The breathing aid can help Covid-19 patients and has been approved for use in the NHS. It was developed by mechanical engineers at UCL and clinicians at UCLH.
The aid, also known as Continuous Positive Airway Pressure (CPAP), has been extensively used in hospitals in Italy and China to help Covid-19 patients with serious lung infections to breathe more easily.
Since 18 March, engineers at UCL and UCLH have been working to reverse engineer a device that can be produced rapidly by the thousands. The device has now been recommended for use by the Medicines and Healthcare products Regulatory Agency.
The CPAP was produced within a rapid timeframe and took less than 100 hours from the initial meeting to production of the first device.
Mervyn Singer, UCLH Critical Care Consultant, said: “These devices will help to save lives by ensuring that ventilators, a limited resource, are used only for the most severely ill. While they will be tested at UCLH first, we hope they will make a real difference to hospitals across the UK by reducing demand on intensive care staff and beds, as well as helping patients recover without the need for more invasive ventilation.”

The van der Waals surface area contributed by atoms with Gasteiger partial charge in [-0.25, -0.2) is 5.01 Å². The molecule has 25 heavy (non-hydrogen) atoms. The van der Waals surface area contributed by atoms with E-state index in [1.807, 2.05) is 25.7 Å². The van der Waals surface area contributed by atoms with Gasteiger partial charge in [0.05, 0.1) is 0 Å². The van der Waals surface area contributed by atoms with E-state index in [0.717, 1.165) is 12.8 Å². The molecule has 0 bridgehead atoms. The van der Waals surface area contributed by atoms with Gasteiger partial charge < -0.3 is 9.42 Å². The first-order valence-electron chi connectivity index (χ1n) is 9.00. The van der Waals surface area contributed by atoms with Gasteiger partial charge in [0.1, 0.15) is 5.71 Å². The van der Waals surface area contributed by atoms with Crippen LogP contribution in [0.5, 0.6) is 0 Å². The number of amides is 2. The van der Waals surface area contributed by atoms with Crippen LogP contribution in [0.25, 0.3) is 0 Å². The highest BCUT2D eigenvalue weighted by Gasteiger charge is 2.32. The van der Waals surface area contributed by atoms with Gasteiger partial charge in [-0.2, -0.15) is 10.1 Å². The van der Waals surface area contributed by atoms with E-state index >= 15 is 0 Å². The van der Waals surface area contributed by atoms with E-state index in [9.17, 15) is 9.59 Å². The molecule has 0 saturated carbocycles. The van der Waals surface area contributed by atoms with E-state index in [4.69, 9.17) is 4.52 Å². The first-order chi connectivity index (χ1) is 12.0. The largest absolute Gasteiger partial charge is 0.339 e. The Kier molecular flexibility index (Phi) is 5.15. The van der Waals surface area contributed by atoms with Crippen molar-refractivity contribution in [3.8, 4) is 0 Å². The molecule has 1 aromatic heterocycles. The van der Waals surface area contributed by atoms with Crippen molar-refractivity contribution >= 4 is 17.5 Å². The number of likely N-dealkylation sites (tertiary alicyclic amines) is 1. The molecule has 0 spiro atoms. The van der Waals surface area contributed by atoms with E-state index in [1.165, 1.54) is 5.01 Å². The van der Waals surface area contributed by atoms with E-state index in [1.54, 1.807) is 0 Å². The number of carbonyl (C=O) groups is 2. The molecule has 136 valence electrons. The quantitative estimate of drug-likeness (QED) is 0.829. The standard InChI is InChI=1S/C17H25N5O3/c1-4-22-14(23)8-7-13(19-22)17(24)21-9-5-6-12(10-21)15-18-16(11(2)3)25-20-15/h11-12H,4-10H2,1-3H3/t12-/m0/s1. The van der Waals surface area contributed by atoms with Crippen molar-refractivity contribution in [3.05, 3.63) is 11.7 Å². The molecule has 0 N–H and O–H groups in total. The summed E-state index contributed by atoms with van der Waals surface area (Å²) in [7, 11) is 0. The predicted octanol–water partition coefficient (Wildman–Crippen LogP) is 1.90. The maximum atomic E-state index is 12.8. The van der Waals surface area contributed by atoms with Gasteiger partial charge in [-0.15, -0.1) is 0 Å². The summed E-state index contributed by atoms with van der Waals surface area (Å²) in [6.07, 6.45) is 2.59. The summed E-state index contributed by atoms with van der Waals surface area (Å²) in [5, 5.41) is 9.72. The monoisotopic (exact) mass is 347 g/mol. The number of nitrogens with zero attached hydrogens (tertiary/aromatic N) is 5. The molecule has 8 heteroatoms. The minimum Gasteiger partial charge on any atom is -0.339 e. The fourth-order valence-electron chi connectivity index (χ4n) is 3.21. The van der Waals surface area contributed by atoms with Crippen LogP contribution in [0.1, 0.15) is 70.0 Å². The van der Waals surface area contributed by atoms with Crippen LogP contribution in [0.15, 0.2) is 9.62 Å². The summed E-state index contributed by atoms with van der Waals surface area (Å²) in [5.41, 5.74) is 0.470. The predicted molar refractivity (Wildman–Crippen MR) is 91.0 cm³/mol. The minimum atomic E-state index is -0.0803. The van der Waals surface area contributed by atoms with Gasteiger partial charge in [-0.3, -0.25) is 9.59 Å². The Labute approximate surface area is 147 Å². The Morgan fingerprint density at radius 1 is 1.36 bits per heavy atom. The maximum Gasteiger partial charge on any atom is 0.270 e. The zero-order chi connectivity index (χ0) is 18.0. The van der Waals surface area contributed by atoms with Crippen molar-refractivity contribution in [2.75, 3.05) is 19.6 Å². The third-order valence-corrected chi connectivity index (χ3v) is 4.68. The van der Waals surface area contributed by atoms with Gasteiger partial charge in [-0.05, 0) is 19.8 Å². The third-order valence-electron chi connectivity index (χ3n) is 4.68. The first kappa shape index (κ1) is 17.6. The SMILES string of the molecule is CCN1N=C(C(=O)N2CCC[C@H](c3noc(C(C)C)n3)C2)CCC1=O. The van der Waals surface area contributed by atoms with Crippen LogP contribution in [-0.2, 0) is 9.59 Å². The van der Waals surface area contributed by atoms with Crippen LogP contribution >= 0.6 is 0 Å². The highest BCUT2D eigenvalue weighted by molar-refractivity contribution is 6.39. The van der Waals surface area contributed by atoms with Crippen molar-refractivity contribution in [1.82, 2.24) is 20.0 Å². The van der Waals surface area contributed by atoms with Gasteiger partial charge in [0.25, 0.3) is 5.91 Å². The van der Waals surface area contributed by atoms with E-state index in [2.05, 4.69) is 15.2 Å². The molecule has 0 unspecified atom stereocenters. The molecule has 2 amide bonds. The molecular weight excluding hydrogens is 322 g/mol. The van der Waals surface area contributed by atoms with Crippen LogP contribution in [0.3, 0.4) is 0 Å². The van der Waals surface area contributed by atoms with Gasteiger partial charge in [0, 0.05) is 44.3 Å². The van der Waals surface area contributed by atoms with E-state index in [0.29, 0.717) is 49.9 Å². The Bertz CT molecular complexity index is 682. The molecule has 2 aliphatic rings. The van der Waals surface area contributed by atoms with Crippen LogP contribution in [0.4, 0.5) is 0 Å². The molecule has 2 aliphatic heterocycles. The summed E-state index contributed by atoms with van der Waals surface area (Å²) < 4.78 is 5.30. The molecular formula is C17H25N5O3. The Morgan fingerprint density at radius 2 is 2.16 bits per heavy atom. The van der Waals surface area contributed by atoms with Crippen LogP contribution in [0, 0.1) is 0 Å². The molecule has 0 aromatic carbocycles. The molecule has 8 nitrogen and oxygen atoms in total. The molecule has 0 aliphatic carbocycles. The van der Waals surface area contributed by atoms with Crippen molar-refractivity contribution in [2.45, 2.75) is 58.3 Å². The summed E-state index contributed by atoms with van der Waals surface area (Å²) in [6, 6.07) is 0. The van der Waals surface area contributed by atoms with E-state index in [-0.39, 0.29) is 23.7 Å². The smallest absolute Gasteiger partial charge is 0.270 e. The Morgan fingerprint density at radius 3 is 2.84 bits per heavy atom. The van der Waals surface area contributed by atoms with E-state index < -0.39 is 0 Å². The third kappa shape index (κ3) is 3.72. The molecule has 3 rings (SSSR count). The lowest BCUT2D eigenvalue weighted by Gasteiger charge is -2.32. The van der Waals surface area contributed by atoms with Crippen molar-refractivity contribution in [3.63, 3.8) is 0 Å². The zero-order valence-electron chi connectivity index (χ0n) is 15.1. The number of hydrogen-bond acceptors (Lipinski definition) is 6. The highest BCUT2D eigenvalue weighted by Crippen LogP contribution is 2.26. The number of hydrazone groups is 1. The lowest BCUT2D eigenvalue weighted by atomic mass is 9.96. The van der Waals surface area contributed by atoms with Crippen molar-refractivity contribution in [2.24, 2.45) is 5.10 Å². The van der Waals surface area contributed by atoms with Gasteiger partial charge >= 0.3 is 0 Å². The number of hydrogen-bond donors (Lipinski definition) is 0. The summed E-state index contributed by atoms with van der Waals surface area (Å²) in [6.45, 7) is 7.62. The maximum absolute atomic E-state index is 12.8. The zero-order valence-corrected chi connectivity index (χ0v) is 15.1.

Professor Rebecca Shipley, Director of UCL Institute of Healthcare Engineering, added: “At UCL, we have an established ecosystem of partnerships spanning engineers, healthcare and industry ready to be mobilised in times of need. It’s been a privilege to work closely with our clinical colleagues and with doctors leading the Covid-19 response in China and Italy. This close contact has helped us to define the need and respond with technology that we hope will support the NHS in the weeks and months to come.”
Reports from Italy indicate that about 50 per cent of patients who get a CPAP have avoided the need for invasive mechanical ventilation.